It is 2020 and one of the prospective Democratic candidates for the presidency of the United States is an openly gay man. Not only that, he kinda, maybe, sort-of won the Iowa caucuses (sorry about all of the confusion, by the way). This can be hard to reconcile with the fact that forty-six years and two months ago, homosexuality was still considered a mental disorder by the American Psychiatric Association. How far we have come and how far we have to go.

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History for Every Month

To me, it seems important that we have sections of the year that are dedicated to the history of marginalized communities. This provides one more “nudge” to encourage teachers to make sure that these communities are included in our instruction. However, these months or weeks devoted to the study of particular identity groups come with a risk that students will compartmentalize these events and individuals separately from what they consider to be “history”.

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American Dreamers

When Mia Yang’s parents decided to immigrate from China to the United States, they were convinced it was because they would have endless economic opportunities and would be free to pursue their dreams. Friends and colleagues had written home about their success and sent money to family members in China. This was the opportunity of a lifetime. What they realized when they got settled in the United States was that, instead, it might just be that the opportunity would take a lifetime to be achieved. Pursuing dreams in the United States often comes with a price tag.

At the beginning of Front Desk, by Kelly Yang, Mia’s parents are working in restaurants in California and their family is living out of their car. When they are finally able to move into an apartment, rent is the equivalent of her father’s salary. So free room and board in exchange for managing the Calavista Motel sounds like the answer to their prayers. However, unjust management practices cause endless problems for the family.

Mia is a wise, funny character who refuses to allow what is now to stand in the way of what should be. She is strong and stands up for her family, but she is equally dedicated to the rights of others. When Mia sees injustice, she refuses to remain silent, even when she knows she might be negatively impacted. If more individuals, children and adults, had Mia’s vision and respect for others, the world would be a very different place.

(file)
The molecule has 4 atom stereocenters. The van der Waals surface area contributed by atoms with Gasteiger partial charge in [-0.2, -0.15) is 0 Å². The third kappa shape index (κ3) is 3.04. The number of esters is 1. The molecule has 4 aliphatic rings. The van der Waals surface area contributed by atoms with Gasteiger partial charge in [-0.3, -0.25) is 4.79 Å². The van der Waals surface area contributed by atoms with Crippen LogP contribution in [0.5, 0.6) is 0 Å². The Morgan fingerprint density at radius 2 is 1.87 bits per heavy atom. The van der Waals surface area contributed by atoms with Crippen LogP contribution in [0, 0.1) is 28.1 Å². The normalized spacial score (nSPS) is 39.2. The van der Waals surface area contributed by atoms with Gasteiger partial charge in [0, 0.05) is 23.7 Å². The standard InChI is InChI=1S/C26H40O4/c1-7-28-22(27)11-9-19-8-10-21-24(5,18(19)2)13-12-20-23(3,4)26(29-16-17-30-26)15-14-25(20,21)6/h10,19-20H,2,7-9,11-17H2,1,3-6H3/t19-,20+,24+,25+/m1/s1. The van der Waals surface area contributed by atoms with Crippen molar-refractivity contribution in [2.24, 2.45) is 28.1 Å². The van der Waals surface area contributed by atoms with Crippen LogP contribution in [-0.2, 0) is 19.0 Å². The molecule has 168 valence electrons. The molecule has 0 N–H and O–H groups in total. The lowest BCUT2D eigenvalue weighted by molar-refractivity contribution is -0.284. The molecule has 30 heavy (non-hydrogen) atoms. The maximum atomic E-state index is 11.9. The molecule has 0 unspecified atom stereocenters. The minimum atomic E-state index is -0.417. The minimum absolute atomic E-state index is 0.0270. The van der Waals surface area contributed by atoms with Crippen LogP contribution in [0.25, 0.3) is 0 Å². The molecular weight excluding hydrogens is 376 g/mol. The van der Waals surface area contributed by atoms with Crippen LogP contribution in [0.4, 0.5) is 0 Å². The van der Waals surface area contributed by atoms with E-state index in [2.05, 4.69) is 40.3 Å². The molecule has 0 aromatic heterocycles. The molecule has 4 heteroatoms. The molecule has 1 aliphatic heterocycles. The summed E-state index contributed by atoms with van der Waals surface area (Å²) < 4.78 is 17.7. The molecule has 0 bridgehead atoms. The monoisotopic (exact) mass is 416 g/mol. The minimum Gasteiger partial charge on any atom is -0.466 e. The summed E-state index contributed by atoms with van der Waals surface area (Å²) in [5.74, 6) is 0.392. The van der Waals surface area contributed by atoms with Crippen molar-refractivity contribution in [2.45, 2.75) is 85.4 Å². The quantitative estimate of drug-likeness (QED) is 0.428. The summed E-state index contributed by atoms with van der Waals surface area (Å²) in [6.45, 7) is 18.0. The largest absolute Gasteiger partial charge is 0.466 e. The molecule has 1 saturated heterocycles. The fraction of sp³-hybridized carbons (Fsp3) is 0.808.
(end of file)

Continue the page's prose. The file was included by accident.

Kelly Yang has created a character who is equally compelling when she is playing Monopoly with the weekly guests as she is when standing up to racism. Her voice and personality will appeal to readers in late elementary and middle school. Luckily, we can look forward to another book about Mia coming out in September 2020. I hope that her voice will ring out in many books over the years to come.

Teaching Tolerance Social Justice Standards:

Identity 3: I know that all my group identities are part of who I am, but none of them fully describes me and this is true for other people too.

Identity 5: I know my family and I do things the same as and different from other people and groups, and I know how to use what I learn from home, school and other places that matter to me.

Diversity 7: I like knowing people who are like me and different from me, and I treat each person with respect.

Justice 11: I try and get to know people as individuals because I know it is unfair to think all people in a shared identity group are the same.

Action 17: I know it’s important for me to stand up for myself and for others, and I know how to get help if I need ideas on how to do this.

Common Core Standards:

RL.2- Determine a theme of a story, drama, or poem from details in the text, including how characters in a story or drama respond to challenges or how the speaker in a poem reflects upon a topic; summarize the text.